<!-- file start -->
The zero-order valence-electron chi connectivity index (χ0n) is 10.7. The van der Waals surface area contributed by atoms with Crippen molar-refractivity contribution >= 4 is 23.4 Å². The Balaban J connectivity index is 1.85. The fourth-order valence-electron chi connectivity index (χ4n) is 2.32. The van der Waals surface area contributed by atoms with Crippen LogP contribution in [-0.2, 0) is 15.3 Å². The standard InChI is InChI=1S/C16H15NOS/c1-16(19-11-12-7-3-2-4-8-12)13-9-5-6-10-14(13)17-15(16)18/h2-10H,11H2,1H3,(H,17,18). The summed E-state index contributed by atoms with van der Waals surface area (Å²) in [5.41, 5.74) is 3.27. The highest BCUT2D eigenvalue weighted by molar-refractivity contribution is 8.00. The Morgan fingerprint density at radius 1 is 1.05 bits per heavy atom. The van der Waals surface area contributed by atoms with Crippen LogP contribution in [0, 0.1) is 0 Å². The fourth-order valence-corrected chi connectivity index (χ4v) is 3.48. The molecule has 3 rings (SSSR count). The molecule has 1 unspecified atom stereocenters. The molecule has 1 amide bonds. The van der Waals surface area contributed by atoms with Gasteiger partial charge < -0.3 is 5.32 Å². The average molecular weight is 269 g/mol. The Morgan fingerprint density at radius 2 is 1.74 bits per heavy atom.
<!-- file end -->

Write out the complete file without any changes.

The zero-order valence-electron chi connectivity index (χ0n) is 10.7. The van der Waals surface area contributed by atoms with Crippen molar-refractivity contribution >= 4 is 23.4 Å². The Balaban J connectivity index is 1.85. The fourth-order valence-electron chi connectivity index (χ4n) is 2.32. The van der Waals surface area contributed by atoms with Crippen LogP contribution in [-0.2, 0) is 15.3 Å². The standard InChI is InChI=1S/C16H15NOS/c1-16(19-11-12-7-3-2-4-8-12)13-9-5-6-10-14(13)17-15(16)18/h2-10H,11H2,1H3,(H,17,18). The summed E-state index contributed by atoms with van der Waals surface area (Å²) in [5.41, 5.74) is 3.27. The highest BCUT2D eigenvalue weighted by molar-refractivity contribution is 8.00. The Morgan fingerprint density at radius 1 is 1.05 bits per heavy atom. The van der Waals surface area contributed by atoms with Crippen LogP contribution in [0, 0.1) is 0 Å². The fourth-order valence-corrected chi connectivity index (χ4v) is 3.48. The molecule has 3 rings (SSSR count). The molecule has 1 unspecified atom stereocenters. The molecule has 1 amide bonds. The van der Waals surface area contributed by atoms with Gasteiger partial charge < -0.3 is 5.32 Å². The average molecular weight is 269 g/mol. The Morgan fingerprint density at radius 2 is 1.74 bits per heavy atom.